New York, NY Label M continues its mission to present timeless live jazz recordings with North Of The Border from the legendary jazz pianist Ray Bryant. Recorded at the Montreal Jazz Bistro in Toronto, Canada on January 20, 1997, the date captures Bryant with his trio featuring Winard Harper on drums and Harry Anderson on bass. Scheduled for release on June 5, 2001, North Of The Border follows up last years critically acclaimed solo piano album, Somewhere In France.
Similar to his pursuit of previously unreleased jazz concerts that produced Somewhere In France, Label Ms Joel Dorn once again returned to a trash bag full of $1.98 cassettes that Ray Bryant had been storing for years in an old china cabinet. After wading through countless tapes that Bryant had been presented with by soundmen, disc jockeys and fans from all over the world, Dorn hit upon a performance from Canada that had been broadcast over the air by popular Canadian jazz programmer Ted OReilly. The result of that discovery is North of the Border, nine tracks of pure Ray Bryant magic that exemplify why hes one of jazz musics greatest living legends. Driven by Winard Harpers propulsive rhythms, live Bryant staples such as Slow Freight, Django, Con Alma and Little Susie sparkle with new life. Seldom heard Byrant interpretations of Lil Darlin, Nardis, Moanin and When Sunny Gets Blue are definitive in their rarity, highlighting Bryants endless songbook and ability to reach back for new inspiration.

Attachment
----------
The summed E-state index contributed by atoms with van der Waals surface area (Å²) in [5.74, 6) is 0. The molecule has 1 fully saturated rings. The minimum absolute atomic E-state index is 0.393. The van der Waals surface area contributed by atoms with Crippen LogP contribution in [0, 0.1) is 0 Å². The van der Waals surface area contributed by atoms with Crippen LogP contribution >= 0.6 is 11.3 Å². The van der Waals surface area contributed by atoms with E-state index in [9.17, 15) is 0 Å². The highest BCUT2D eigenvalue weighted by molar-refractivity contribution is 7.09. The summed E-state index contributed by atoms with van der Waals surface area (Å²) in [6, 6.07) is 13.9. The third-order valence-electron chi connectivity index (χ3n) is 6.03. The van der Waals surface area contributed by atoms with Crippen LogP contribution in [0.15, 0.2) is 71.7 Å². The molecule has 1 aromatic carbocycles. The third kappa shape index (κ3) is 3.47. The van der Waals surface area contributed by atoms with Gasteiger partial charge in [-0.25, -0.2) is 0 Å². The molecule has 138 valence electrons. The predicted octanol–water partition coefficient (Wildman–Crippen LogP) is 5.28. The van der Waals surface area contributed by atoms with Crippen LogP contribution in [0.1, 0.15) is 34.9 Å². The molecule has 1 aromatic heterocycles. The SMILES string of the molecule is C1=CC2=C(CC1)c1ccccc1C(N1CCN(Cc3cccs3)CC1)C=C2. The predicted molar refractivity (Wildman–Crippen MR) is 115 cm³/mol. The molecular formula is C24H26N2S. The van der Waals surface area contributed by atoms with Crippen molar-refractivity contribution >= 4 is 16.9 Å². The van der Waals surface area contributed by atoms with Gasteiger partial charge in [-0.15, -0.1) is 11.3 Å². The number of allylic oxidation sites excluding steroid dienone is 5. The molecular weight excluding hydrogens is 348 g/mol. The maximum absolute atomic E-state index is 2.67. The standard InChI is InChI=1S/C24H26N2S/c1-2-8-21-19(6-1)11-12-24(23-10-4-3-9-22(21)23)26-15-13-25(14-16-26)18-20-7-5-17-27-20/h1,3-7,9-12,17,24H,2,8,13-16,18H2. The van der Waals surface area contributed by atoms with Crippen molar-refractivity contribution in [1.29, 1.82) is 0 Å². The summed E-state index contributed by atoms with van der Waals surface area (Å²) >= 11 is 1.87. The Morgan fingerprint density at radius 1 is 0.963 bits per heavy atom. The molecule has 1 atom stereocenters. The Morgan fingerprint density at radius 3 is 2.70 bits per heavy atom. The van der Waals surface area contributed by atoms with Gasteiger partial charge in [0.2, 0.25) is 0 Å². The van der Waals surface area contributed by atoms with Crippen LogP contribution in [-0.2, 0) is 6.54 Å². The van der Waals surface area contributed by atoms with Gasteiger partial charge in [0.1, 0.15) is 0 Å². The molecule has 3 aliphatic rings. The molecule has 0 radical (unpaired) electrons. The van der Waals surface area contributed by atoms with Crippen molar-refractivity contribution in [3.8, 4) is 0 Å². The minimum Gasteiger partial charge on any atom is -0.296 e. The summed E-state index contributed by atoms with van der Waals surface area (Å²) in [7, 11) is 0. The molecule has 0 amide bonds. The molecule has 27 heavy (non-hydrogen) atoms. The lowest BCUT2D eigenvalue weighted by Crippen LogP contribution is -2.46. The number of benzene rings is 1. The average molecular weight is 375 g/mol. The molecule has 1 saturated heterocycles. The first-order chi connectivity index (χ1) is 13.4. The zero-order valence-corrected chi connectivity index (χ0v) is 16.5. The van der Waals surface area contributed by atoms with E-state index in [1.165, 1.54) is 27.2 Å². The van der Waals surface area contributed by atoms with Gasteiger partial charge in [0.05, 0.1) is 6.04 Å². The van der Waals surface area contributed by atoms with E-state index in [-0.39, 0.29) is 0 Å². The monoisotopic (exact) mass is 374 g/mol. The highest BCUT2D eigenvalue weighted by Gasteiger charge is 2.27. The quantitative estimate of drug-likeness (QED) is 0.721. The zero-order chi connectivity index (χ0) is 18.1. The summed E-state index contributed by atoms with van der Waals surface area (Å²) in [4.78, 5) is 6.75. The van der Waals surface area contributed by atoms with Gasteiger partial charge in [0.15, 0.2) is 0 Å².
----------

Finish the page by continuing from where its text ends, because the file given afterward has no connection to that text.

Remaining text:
Joel and I love working on these projects together. I never really thought much about that bag of tapes, so to be able and go back and find these great little shows is wonderful, muses Ray. Really what I love to do is gig, so these records represent me better than anything I could come up with in the studio at this point.
Growing up in Philadelphia, Ray Bryant first began playing piano at the age of six. The younger brother of bassist Tommy Bryant, Ray began listening to the likes of Art Tatum, Count Basie and Teddy Wilson, which heavily influenced his style over the years. A member of the local musicians union and playing professionally by the time he was 14-years old, he emerged as one of the most revered pianists in the already fertile Philadelphia music scene. After landing gigs and serving stints on the road in the late 40s with Tiny Grimes, Jack Teagarden and Johnny Smith, Ray became the house pianist at Phillys Blue Note jazz club. It was there that he formed relationships with Miles Davis, Coleman Hawkins and Sonny Rollins, all of whom hed record monumental albums with over the years. In 1955, he cut his debut record as a leader for Epic Records, which introduced the great Betty Carter to the world on side two.
In 2001, Ray Bryant carries the torch for jazzs golden age, remaining one of its last active artists. Often under-recognized despite his prolific discography, both as a leader and sideman, the pianist is finally garnering the legendary status he so deserves. To this day, Bryant performs around the world, while he plans to continue work with Label M in presenting live recordings from his past. Everythings really great right now, states Ray. Im quite content, Ive got a little money in the bank and steady work whenever I want it; What more could I ask for?